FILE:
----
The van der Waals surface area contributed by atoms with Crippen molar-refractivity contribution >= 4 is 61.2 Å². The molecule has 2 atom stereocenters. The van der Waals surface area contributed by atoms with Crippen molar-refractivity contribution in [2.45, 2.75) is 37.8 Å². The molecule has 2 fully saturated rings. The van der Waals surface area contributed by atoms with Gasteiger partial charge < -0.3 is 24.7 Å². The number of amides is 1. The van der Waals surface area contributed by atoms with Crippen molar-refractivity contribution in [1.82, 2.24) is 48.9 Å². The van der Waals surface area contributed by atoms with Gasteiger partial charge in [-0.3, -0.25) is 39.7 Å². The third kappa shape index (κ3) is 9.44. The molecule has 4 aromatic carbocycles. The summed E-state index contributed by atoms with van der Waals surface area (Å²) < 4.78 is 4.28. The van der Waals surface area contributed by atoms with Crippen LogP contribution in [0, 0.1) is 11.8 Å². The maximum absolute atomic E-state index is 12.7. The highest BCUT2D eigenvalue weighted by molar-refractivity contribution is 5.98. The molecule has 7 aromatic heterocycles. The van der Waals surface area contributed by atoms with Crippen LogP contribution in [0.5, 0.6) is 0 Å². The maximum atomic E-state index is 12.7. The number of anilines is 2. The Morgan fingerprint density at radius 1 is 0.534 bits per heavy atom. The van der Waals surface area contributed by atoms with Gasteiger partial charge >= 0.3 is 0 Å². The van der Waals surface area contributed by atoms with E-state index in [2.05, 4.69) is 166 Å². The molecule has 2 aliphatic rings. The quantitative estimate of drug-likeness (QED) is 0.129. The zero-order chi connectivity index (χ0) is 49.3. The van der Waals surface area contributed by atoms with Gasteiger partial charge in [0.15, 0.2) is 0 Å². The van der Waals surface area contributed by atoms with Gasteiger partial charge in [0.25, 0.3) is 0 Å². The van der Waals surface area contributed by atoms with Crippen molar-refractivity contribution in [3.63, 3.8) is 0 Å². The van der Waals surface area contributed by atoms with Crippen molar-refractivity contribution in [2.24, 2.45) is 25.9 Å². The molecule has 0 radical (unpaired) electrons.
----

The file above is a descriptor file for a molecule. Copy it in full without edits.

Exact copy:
The van der Waals surface area contributed by atoms with Crippen molar-refractivity contribution >= 4 is 61.2 Å². The molecule has 2 atom stereocenters. The van der Waals surface area contributed by atoms with Crippen molar-refractivity contribution in [2.45, 2.75) is 37.8 Å². The molecule has 2 fully saturated rings. The van der Waals surface area contributed by atoms with Gasteiger partial charge < -0.3 is 24.7 Å². The number of amides is 1. The van der Waals surface area contributed by atoms with Crippen molar-refractivity contribution in [1.82, 2.24) is 48.9 Å². The van der Waals surface area contributed by atoms with Gasteiger partial charge in [-0.3, -0.25) is 39.7 Å². The third kappa shape index (κ3) is 9.44. The molecule has 4 aromatic carbocycles. The summed E-state index contributed by atoms with van der Waals surface area (Å²) < 4.78 is 4.28. The van der Waals surface area contributed by atoms with Crippen LogP contribution in [0, 0.1) is 11.8 Å². The maximum absolute atomic E-state index is 12.7. The highest BCUT2D eigenvalue weighted by molar-refractivity contribution is 5.98. The molecule has 7 aromatic heterocycles. The van der Waals surface area contributed by atoms with Crippen LogP contribution in [0.5, 0.6) is 0 Å². The maximum atomic E-state index is 12.7. The number of anilines is 2. The Morgan fingerprint density at radius 1 is 0.534 bits per heavy atom. The van der Waals surface area contributed by atoms with Gasteiger partial charge >= 0.3 is 0 Å². The van der Waals surface area contributed by atoms with E-state index in [2.05, 4.69) is 166 Å². The molecule has 2 aliphatic rings. The quantitative estimate of drug-likeness (QED) is 0.129. The zero-order chi connectivity index (χ0) is 49.3. The van der Waals surface area contributed by atoms with Gasteiger partial charge in [0.15, 0.2) is 0 Å². The van der Waals surface area contributed by atoms with Gasteiger partial charge in [0.25, 0.3) is 0 Å². The van der Waals surface area contributed by atoms with Crippen molar-refractivity contribution in [3.63, 3.8) is 0 Å². The van der Waals surface area contributed by atoms with Crippen molar-refractivity contribution in [2.24, 2.45) is 25.9 Å². The molecule has 0 radical (unpaired) electrons.